Tag Archives: Oakland soul food

Miss Ollie’s: Hits the spot for Caribbean soul food

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Since her days at Oakland’s Hibiscus, and even further back at Front Porch in San Francisco, chef Sarah Kirnon has infused the Caribbean flavors of her youth into creative dishes exhibiting the heart of soul food with a modern vision. Kirnon’s fried chicken, a recipe she learned from her grandmother while growing up in Barbados, is a bit of a cult classic that follows her around from restaurant to restaurant.

Once Kirnon left Hibiscus, she put her efforts into opening Miss Ollie’s, which made its debut on Dec. 4. Named after, and in tribute to, her grandmother the restaurant occupies a roomy, corner location of Swan’s Market in Old Oakland. There a friendly crew serves lunch only, Tuesdays-Fridays, 11:30 a.m. to 2:30 p.m. … Continue reading »

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Rib-sticking soul food: The original Oakland cuisine?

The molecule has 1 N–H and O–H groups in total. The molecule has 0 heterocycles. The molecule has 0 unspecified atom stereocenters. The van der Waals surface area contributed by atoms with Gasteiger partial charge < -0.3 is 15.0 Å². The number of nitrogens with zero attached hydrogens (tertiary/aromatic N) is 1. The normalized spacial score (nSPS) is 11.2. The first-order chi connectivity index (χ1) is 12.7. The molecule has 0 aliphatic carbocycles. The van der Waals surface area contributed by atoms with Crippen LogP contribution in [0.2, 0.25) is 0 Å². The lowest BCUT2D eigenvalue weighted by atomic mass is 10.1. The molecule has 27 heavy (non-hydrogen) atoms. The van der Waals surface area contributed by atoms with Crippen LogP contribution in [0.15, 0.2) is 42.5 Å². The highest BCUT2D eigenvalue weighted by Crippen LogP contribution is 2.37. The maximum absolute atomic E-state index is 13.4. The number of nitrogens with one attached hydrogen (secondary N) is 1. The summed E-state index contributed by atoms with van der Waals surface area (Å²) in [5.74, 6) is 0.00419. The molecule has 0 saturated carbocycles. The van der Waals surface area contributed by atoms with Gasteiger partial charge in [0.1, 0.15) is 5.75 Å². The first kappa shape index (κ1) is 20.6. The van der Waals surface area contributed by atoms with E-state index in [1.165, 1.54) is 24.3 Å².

Brown Sugar Kitchen Oyster Po'Boy Smoked Mashed Yams Black Eyed Pea Salad
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New restaurants are popping up like wildflowers in now hip Oakland neighborhoods like Temescal, Rockridge, and Uptown, and the foodie frenzy has descended on the city like a swarm of ravenous bees. But what many of these eaters forget is that Oakland has never lacked for good food, perhaps only Internet glamour. Tacos and barbeque are good bets for a taste of pre-hipster Oakland, but one of the best ways to eat in Oakland is a huge platter of soul food.

Arguably one of the few true American cooking styles, soul food is a multifaceted blend of cuisines borne in the Southeastern US. Most of the dishes one associates with soul food today could be traced directly to the resourcefulness of poverty-stricken slave cooking: pork scraps and fatback were used to flavor greens discarded from plantations and corn from the native soil. Ingredients like okra, sesame seeds, yams, and peanuts were introduced to the Southern American diet from direct imports from Africa, and techniques like alkalizing corn to make hominy grits were borrowed from the Native Americans scattered across the South. Frying in rendered lard was a cheap and easy method for cooking a filling meal, and it provided a convenient technique for preparing celebratory dishes like fried chicken when there was an abundance of food. … Continue reading »

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